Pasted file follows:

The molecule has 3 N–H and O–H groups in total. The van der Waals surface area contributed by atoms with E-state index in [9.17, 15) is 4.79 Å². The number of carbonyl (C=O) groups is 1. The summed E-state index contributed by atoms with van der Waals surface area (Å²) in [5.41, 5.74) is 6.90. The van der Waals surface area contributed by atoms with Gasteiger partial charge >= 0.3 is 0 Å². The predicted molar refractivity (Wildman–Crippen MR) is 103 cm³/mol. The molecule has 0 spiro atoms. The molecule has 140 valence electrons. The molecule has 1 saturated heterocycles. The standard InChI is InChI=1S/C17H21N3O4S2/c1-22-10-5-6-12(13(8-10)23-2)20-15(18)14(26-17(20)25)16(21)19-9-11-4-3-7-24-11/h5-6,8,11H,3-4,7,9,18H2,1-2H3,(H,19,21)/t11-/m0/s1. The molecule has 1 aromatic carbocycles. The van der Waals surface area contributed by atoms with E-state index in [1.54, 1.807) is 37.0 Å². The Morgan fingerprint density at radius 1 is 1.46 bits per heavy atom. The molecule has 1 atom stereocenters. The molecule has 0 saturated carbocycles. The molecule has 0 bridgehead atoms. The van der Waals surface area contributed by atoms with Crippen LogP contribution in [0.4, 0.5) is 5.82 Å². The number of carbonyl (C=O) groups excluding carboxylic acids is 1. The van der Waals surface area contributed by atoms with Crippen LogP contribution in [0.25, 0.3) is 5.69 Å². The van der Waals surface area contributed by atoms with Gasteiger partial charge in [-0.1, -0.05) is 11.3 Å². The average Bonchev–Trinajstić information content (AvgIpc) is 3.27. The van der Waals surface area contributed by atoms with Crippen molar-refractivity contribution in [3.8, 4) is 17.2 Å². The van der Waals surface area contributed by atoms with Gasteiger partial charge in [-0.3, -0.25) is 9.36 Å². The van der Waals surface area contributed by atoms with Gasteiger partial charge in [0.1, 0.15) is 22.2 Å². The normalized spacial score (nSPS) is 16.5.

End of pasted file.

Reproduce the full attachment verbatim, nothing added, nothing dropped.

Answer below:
The molecule has 3 N–H and O–H groups in total. The van der Waals surface area contributed by atoms with E-state index in [9.17, 15) is 4.79 Å². The number of carbonyl (C=O) groups is 1. The summed E-state index contributed by atoms with van der Waals surface area (Å²) in [5.41, 5.74) is 6.90. The van der Waals surface area contributed by atoms with Gasteiger partial charge >= 0.3 is 0 Å². The predicted molar refractivity (Wildman–Crippen MR) is 103 cm³/mol. The molecule has 0 spiro atoms. The molecule has 140 valence electrons. The molecule has 1 saturated heterocycles. The standard InChI is InChI=1S/C17H21N3O4S2/c1-22-10-5-6-12(13(8-10)23-2)20-15(18)14(26-17(20)25)16(21)19-9-11-4-3-7-24-11/h5-6,8,11H,3-4,7,9,18H2,1-2H3,(H,19,21)/t11-/m0/s1. The molecule has 1 aromatic carbocycles. The van der Waals surface area contributed by atoms with E-state index in [1.54, 1.807) is 37.0 Å². The Morgan fingerprint density at radius 1 is 1.46 bits per heavy atom. The molecule has 1 atom stereocenters. The molecule has 0 saturated carbocycles. The molecule has 0 bridgehead atoms. The van der Waals surface area contributed by atoms with Crippen LogP contribution in [0.4, 0.5) is 5.82 Å². The number of carbonyl (C=O) groups excluding carboxylic acids is 1. The van der Waals surface area contributed by atoms with Crippen LogP contribution in [0.25, 0.3) is 5.69 Å². The van der Waals surface area contributed by atoms with Gasteiger partial charge in [-0.1, -0.05) is 11.3 Å². The average Bonchev–Trinajstić information content (AvgIpc) is 3.27. The van der Waals surface area contributed by atoms with Crippen molar-refractivity contribution in [3.8, 4) is 17.2 Å². The van der Waals surface area contributed by atoms with Gasteiger partial charge in [-0.3, -0.25) is 9.36 Å². The van der Waals surface area contributed by atoms with Gasteiger partial charge in [0.1, 0.15) is 22.2 Å². The normalized spacial score (nSPS) is 16.5.